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The Ending Of Wonder Woman 1984 Explained

Spoilers for all of Wonder Woman 1984 ahead!

The long-awaited sequel to Wonder Woman has finally arrived, and it takes audiences all the way back to the neon-tinted 1980s.

After an opening that reminds audiences of important lessons from Diana Prince's (Gal Gadot) childhood and the hurdles she overcame to become Wonder Woman, we learn that in 1984, Diana is living a comfortable life of solitude in Washington, D.C., secretly stopping local crimes in her Amazonian regalia whenever she can. When she's not moonlighting as a mysterious hero, Diana works at the Smithsonian's anthropology department inspecting ancient relics; one day, she and her new coworker, meek gemologist Barbara Minerva (Kristen Wiig), make a discovery that changes everything.

From the flashback to Diana's childhood to a romantic reunion, a mystical stone, and a nuclear conflict that threatens the entire world, Wonder Woman 1984 is packed full of surprises, action, and emotion, serving as a solid sequel to its blockbuster predecessor. Here's the full story — and ending — of Wonder Woman 1984 explained.

A young Diana learns a vital life lesson

With a voiceover from Diana about her childhood on the idyllic island of Themyscira — which secretly houses the Amazon fighters and their people, cutting them off from the outside world — we see a much younger Diana (Lilly Aspell, who also played young Diana in the first movie) competing in a hyper-athletic set of games and obstacles. Though Diana is definitely the youngest competitor in these Amazonian Olympic-style contests, she immediately takes first place — but when she's knocked off her horse at a crucial moment, all seems lost.

When Diana finds a tunnel, she ends up discovering a secret shortcut, putting her firmly back in first place... but when she returns to the arena, her aunt Antiope (Robin Wright), the general of the Amazonian army, disqualifies her immediately, saying that she cheated by using a shortcut. Diana protests through tears, but Antiope tells her that victory can't be achieved by dishonesty, stressing that truth is of the utmost importance. "No true hero is born from lies," Antiope tells Diana, also instructing her that "greatness is not what you think" and "you can't see what you're learning until you come out the other side." Diana is disappointed in the moment, but as the audience has already clearly seen, she takes those lessons about truth and honesty with her.

Diana's D.C. life in 1984

Years later — and decades after the events of Wonder Woman, which takes place during World War I — Diana lives in a luxurious condo in Washington D.C., choosing to spend time alone after losing her one true love, Steve Trevor (Chris Pine), in the war. In an apartment decorated with pictures and artifacts related to Steve, it's clear that Diana has accepted her single status, eating dinner by herself and avoiding human connection while working at the Smithsonian by day.

With that said, Diana still dons her armor and stands up for what's right, even if it's only by going after small-time crooks. During a robbery at a D.C. mall, four would-be robbers are mystified when a stunning woman clad in red, blue, and gold swings from the ceiling with her golden Lasso of Truth, apprehending all four criminals and dumping them onto a police cruiser before vanishing. However, she does allow one person a few glimpses — a little girl who watches Diana vanquish the robbers in adoration, with Diana giving the girl a quick wink before disappearing to keep her identity a secret.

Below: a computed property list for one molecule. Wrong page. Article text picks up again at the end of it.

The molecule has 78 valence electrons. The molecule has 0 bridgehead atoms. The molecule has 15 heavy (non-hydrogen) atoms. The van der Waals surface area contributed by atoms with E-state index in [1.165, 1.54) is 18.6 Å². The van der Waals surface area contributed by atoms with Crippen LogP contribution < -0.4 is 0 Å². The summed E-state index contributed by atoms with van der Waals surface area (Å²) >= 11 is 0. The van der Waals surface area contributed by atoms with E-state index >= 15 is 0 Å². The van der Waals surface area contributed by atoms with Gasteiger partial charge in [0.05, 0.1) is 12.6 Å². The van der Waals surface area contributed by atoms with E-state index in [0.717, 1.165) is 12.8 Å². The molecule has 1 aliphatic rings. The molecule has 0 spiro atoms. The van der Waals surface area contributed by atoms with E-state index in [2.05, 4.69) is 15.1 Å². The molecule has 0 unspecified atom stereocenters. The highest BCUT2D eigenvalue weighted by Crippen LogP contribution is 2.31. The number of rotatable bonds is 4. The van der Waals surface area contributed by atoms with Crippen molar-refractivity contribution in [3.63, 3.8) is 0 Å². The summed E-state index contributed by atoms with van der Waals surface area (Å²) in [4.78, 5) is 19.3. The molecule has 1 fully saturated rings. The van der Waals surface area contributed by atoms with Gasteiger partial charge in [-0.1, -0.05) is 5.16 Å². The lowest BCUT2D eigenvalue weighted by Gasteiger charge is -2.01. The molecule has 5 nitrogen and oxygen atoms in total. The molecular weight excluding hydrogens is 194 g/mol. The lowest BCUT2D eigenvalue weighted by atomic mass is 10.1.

Barbara Minerva joins the Smithsonian and makes a friend

Diana might prefer to be alone, but she ends up making a friend when the meek, awkward Barbara Minerva joins the institute's staff as a gemologist and archaeologist. Constantly tripping over her own feet and too soft-spoken to stand up for herself, Barbara immediately idealizes everything about Diana, who comes off as strong, confident, and basically flawless.

After Barbara shows Diana some of the artifacts she's studying, including a mysterious citrine stone, Diana agrees to socialize after work. Over drinks, the two end up bonding, with Diana praising Barbara's sweet personality and open nature, admitting that she prefers to close herself off from the world. Later that evening, alone in a park, Barbara is assaulted by a drunk, lecherous man, but Diana comes to her rescue... and rather than raising questions about Diana's apparent super-strength, the incident only makes Barbara aspire to be like Diana even more.

Maxwell Lord's dream of returning to power

Audiences are introduced to down-on-his-luck oil tycoon and businessman Maxwell Lord (Pedro Pascal) through a television screen in the mall where Diana stops a robbery, as he tries to convince the general population that they can improve their lives with the help of his company, Black Gold Collective. However, despite the glossy feel of his infomercials, slimy Maxwell is broke, and his investor Simon Stagg (Oliver Cotton) is getting angry.

Desperate to make money — and support as well as impress his young son Alistair (Lucian Perez) — Maxwell seeks out a rather unorthodox fix, and when he hears about the stone that Barbara and Diana have discovered, now known as the Dreamstone, he sees a way out of his predicament. From there, he comes up with a plan to use the Dreamstone for his own gains, seducing Barbara to gain access to the artifact for himself.

Three wishes change the course of the world

Before Maxwell takes possession of the stone, both Diana and Barbara wish upon it, though neither of them quite understand what they're doing. Diana goes first while the two are discussing her lost love Steve; inadvertently, she wishes that Steve could still be with her. The next day, at a Smithsonian gala, she's taken aback when she discovers that Steve, housed in someone else's body (Mad Men alum Kristoffer Polaha), has returned to her, ready to discover the new world of 1984.

Meanwhile, Barbara wishes for the confidence, strength, and power of her new friend Diana, and begins to see a change almost immediately, suddenly striding around the Smithsonian in slinky outfits and heels and attracting attention from everyone around her. During the Gala, Maxwell, seemingly drawn to her newfound confidence, brings her into a room alone, but it's all a ruse so he can steal the Dreamstone.